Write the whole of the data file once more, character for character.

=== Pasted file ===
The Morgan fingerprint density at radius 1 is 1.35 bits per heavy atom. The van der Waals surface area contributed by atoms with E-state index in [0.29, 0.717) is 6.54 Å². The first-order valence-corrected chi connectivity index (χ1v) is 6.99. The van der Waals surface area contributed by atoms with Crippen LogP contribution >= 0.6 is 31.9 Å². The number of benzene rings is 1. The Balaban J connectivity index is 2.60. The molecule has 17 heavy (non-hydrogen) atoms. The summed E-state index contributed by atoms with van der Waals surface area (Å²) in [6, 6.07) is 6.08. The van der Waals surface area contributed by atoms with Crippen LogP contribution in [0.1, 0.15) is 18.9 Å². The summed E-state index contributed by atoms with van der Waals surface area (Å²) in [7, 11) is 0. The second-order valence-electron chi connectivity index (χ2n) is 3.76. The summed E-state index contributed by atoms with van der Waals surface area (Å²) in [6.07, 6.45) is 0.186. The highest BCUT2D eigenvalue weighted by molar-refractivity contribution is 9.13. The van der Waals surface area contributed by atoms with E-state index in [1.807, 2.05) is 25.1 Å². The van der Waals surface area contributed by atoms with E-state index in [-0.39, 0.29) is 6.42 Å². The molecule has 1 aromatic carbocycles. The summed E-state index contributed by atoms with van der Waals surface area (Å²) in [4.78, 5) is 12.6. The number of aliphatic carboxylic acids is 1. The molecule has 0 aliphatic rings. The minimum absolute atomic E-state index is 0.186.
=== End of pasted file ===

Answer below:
The Morgan fingerprint density at radius 1 is 1.35 bits per heavy atom. The van der Waals surface area contributed by atoms with E-state index in [0.29, 0.717) is 6.54 Å². The first-order valence-corrected chi connectivity index (χ1v) is 6.99. The van der Waals surface area contributed by atoms with Crippen LogP contribution >= 0.6 is 31.9 Å². The number of benzene rings is 1. The Balaban J connectivity index is 2.60. The molecule has 17 heavy (non-hydrogen) atoms. The summed E-state index contributed by atoms with van der Waals surface area (Å²) in [6, 6.07) is 6.08. The van der Waals surface area contributed by atoms with Crippen LogP contribution in [0.1, 0.15) is 18.9 Å². The summed E-state index contributed by atoms with van der Waals surface area (Å²) in [7, 11) is 0. The second-order valence-electron chi connectivity index (χ2n) is 3.76. The summed E-state index contributed by atoms with van der Waals surface area (Å²) in [6.07, 6.45) is 0.186. The highest BCUT2D eigenvalue weighted by molar-refractivity contribution is 9.13. The van der Waals surface area contributed by atoms with E-state index in [1.807, 2.05) is 25.1 Å². The van der Waals surface area contributed by atoms with E-state index in [-0.39, 0.29) is 6.42 Å². The molecule has 1 aromatic carbocycles. The summed E-state index contributed by atoms with van der Waals surface area (Å²) in [4.78, 5) is 12.6. The number of aliphatic carboxylic acids is 1. The molecule has 0 aliphatic rings. The minimum absolute atomic E-state index is 0.186.